There are cases where waste from hospitals, pharmaceuticals, etc. such as used syringes, medicines, drugs, plasters, etc. are discarded as if they are not bio-medical waste. This instance is a significant health hazard because that type of trash is already contaminated and infectious. Everyone should know the safety guide on how to properly dispose of them.
Uncollected garbage is also a problem because it can clog stormwater runoffs, resulting in stagnant water formation. These dirty waters can be a breeding ground for mosquitoes carrying malaria and dengue. Rodents, flies, and other insects are also attracted to landfills, making them possible carriers of diseases.
Smokes from power plants and factories are a significant contributor to air pollution; contaminated waters will, later on, be water pollution; soil and land will be heavily polluted because of harmful compounds from wastes.
Public Health and Society
If waste is mismanaged, it will create a public health risk. This issue will happen when trashes are dumped without further care in inhabited areas and can result in various infections and other chronic diseases.
Rats, insects, and mosquitoes breeding in landfills and stagnant water have a significant chance of carrying illnesses that can be spread to the people. When various water bodies are polluted, it can also contaminate civilians’ drinking water, which can make them sick.
Hazardous waste is specifically dangerous, and direct exposure to this waste can be harmful because residual chemicals remain in the trashes. These chemicals can lead to chemical poisoning and be deadly if someone is in the garbage’s surrounding area.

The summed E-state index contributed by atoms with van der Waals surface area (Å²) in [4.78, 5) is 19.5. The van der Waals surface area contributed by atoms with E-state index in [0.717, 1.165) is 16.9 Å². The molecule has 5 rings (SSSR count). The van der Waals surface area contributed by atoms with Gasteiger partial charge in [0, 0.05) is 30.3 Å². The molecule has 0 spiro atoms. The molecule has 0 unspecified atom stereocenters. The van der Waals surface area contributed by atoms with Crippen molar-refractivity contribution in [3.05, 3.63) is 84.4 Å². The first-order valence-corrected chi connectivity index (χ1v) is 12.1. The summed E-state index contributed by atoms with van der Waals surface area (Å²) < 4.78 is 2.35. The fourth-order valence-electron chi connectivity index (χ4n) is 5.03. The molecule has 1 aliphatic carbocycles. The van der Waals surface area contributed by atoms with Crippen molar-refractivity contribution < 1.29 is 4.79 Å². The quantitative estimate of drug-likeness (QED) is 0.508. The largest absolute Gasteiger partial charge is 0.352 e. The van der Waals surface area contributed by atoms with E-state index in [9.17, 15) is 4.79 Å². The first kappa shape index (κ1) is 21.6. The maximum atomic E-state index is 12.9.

The most prone people affected first with these infectious diseases will be waste workers and rag pickers. Children, the sickly, and the elderly are also vulnerable to these damaging pollutants because of their weakened immune system.
On the Animals
Aside from the environment and society, animals are also affected by the problems brought by damaging wastes. Chemicals and waste discharge into the environment disrupt the balance of the soil, water, and air ecosystems.
For instance, if the water bodies are contaminated, aquatic animals living there are exposed to toxic substances that they can ingest without knowing that they are harmful. Also, if there is an accumulation of waste in the water, the oxygen level decreases, and fishes and other marine life will die.
The rapidly increasing number of waste globally can pose serious health problems for the public and, unsurprisingly, irreversible risk in the environment. Nobody is exempted from the repercussions to come when we cannot act on this problem on time.
To fight this problem, everyone has to know their responsibility as an individual and a citizen. Everybody must be knowledgeable on how to properly segregate waste and smart on how we minimize their contribution to this problem.